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View Poll Results: What do you think of the LAX plan?
Yes, I like the original plan 20 22.47%
Yes, I like the modified plan 36 40.45%
Yes, I like the idea. It just costs too much 4 4.49%
No, Improve connections to existing regional airport system 9 10.11%
No, LAX Modernization/Expansion 20 22.47%
Voters: 89. You may not vote on this poll


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Old Posted May 27, 2010, 1:06 AM
dragonsky dragonsky is offline
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Remodeled Bradley International Terminal puts emphasis on customer service
The $737-million renovations include two new boarding gates, a baggage handling system, an upgraded public waiting area and restaurants with specialty menus.
By Dan Weikel, Los Angeles Times
The Los Angeles Times
May 26, 2010

The cavernous ticketing center of the newly remodeled Tom Bradley International Terminal at LAX is airy and better lighted than it used to be. Crowded, chaotic conditions have been reduced because passengers no longer have to lug their bags to security scanners before check-in.

New facades beckon travelers to bars and restaurants on the mezzanine level. Downstairs, the dim arrival area has been transformed with a bistro, flower stands and translucent walls that change color like the decorative pylons at the airport entrance. The floors are terrazzo.

"I like it," said Janet Fitzgerald, 46, of New Zealand, who was headed with her family to a ticket counter recently. "I've never seen it better in here."

In one of the most visible signs that the modernization of Los Angeles International Airport is underway, city officials on Wednesday will mark completion of a $737-million renovation of the Bradley terminal — a portal for almost 9 million passengers a year that has not seen a major overhaul since 1984.

"This is the first phase of a total remake of the Bradley," said Gina Marie Lindsey, director of Los Angeles World Airports, which operates LAX. "This is a huge improvement for us. The terminal used to have a low level of customer service."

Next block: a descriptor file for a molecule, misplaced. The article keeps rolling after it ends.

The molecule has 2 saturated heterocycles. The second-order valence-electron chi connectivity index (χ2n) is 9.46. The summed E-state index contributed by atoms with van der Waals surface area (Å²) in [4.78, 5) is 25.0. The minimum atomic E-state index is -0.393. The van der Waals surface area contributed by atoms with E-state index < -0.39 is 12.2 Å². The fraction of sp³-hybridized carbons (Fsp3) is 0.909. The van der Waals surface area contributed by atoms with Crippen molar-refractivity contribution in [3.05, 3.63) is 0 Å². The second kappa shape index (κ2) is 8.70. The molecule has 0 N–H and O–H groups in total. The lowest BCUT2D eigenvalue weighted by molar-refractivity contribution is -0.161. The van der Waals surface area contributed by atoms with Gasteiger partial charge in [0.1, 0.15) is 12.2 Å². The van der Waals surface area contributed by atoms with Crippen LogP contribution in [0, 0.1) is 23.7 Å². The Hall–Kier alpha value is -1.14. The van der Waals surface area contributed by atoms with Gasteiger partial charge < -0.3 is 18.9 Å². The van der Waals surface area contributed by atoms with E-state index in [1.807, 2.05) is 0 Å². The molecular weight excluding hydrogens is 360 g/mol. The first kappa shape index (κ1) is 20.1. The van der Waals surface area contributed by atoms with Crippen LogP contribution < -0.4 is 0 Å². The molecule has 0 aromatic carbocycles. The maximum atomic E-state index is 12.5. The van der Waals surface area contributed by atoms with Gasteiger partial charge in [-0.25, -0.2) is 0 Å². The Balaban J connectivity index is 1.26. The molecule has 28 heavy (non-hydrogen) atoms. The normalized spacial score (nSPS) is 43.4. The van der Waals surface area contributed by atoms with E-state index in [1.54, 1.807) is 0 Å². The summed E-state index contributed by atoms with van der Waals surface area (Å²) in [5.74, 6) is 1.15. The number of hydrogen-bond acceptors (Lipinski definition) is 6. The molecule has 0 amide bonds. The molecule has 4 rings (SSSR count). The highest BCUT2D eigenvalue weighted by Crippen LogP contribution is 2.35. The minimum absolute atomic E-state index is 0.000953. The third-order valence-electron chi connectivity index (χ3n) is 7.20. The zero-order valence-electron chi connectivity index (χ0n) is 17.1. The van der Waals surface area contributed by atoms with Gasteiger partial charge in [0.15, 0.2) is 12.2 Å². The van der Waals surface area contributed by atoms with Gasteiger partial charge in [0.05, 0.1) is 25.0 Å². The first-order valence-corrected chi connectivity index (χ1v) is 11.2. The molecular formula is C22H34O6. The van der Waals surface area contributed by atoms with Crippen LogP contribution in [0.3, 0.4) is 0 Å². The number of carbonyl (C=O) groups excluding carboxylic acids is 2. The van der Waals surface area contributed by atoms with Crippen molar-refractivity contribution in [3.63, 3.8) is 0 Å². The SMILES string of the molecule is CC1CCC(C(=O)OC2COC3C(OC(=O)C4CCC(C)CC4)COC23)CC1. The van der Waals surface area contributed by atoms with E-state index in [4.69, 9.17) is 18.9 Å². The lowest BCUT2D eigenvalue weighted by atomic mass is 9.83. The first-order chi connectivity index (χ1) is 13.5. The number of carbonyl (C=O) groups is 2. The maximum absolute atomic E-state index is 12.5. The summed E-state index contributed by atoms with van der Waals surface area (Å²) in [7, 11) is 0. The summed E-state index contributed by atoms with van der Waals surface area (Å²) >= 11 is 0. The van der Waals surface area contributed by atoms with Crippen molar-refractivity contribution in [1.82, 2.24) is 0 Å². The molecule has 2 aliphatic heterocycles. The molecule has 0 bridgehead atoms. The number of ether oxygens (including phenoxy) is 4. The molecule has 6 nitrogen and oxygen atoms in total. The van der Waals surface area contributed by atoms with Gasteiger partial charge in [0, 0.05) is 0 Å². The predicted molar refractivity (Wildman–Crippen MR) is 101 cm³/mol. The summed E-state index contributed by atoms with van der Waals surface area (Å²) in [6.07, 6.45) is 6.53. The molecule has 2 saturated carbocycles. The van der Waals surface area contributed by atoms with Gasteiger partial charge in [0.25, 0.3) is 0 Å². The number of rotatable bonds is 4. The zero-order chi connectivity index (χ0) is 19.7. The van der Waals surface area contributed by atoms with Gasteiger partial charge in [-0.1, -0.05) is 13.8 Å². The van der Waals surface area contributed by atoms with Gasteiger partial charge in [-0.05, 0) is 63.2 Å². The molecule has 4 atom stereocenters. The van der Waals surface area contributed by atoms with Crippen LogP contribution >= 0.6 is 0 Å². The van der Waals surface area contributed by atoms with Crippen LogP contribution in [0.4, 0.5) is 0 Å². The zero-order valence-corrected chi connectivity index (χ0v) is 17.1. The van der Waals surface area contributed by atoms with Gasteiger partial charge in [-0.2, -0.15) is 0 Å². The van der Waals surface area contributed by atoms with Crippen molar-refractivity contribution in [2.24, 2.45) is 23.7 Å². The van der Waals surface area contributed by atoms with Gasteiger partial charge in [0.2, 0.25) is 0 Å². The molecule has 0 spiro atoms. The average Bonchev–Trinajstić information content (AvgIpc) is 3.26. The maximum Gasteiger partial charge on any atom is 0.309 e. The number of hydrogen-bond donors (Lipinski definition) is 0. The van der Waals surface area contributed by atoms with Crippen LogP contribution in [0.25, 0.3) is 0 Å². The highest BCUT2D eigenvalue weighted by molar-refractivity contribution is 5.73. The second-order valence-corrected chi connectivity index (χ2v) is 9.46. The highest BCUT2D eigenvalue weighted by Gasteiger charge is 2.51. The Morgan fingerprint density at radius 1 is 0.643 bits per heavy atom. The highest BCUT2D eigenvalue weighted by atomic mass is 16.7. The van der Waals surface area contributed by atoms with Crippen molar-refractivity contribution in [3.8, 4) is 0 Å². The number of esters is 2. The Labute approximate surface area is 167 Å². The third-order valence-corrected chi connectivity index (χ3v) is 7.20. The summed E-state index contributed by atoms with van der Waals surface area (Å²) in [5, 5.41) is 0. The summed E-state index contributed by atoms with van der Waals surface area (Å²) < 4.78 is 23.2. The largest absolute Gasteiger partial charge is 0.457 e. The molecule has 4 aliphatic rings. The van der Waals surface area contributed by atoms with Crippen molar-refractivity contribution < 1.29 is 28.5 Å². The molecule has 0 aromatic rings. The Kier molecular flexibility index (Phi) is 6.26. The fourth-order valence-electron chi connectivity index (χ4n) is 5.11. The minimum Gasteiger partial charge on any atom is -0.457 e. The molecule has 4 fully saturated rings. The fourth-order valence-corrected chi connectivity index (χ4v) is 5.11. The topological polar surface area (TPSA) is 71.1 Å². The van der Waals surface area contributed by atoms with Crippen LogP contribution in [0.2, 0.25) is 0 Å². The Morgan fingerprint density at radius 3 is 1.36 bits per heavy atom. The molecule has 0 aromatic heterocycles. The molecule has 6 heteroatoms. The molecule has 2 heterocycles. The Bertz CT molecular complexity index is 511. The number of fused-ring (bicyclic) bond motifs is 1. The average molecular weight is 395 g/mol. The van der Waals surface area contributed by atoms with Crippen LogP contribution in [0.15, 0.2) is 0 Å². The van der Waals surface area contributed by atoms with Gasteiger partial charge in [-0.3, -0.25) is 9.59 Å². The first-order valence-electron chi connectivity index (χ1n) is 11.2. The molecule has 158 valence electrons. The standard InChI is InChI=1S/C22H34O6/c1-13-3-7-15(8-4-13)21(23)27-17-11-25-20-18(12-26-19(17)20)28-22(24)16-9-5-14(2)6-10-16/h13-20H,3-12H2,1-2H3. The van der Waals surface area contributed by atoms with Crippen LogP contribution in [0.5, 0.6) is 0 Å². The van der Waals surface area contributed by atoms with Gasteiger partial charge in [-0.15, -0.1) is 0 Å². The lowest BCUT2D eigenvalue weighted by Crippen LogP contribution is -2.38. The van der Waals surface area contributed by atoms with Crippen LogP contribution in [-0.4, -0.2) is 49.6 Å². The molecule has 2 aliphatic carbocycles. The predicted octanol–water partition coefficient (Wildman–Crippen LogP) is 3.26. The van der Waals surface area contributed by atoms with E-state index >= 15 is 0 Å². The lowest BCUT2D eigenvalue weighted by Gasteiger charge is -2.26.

By 2013, the airport plans to make $3 billion to $4 billion in improvements related to the Bradley, which is at the western end of the terminal area.

LAX officials hope the projects will improve security, give the aging facility a contemporary feel and eliminate the crowding that frequently bothers travelers at peak times in the morning and late evenings.

The current project, which began in February 2007, involved a major renovation of the Bradley's interior and included new flooring, improved lighting, better signage for flight information, wider corridors and remodeled restrooms.

Two boarding gates were added to accommodate the next generation of wide-bodied airliners, such as the giant Airbus A380, the Boeing 747-8 jumbo jet, and the Boeing 787 Dreamliner.

In the hall reserved for customs and immigration inspections, high-capacity baggage carousels were installed to move luggage faster from aircraft to waiting passengers.

From there, travelers can leave the terminal by walking up gently sloping corridors that lead to a remodeled and roomy greeting lobby, where they can meet friends, relatives, or business associates.

There is a halo of lights in the ceiling and the longest video project ever installed at a U.S. airport to entertain people as they wait for passengers. Suspended from the roof, the media wall of 29 side-to-side, 46-inch display screens extends 90 feet in a serpentine pattern.

Among the concessions are a Petals flower shop, a money exchange and Daniels Bistro+Bar. The menu includes items not found at other airports, such as chicken and apple panini, flatbread pizzas and the house special — beef brisket panini with grilled onions, cheddar and arugula.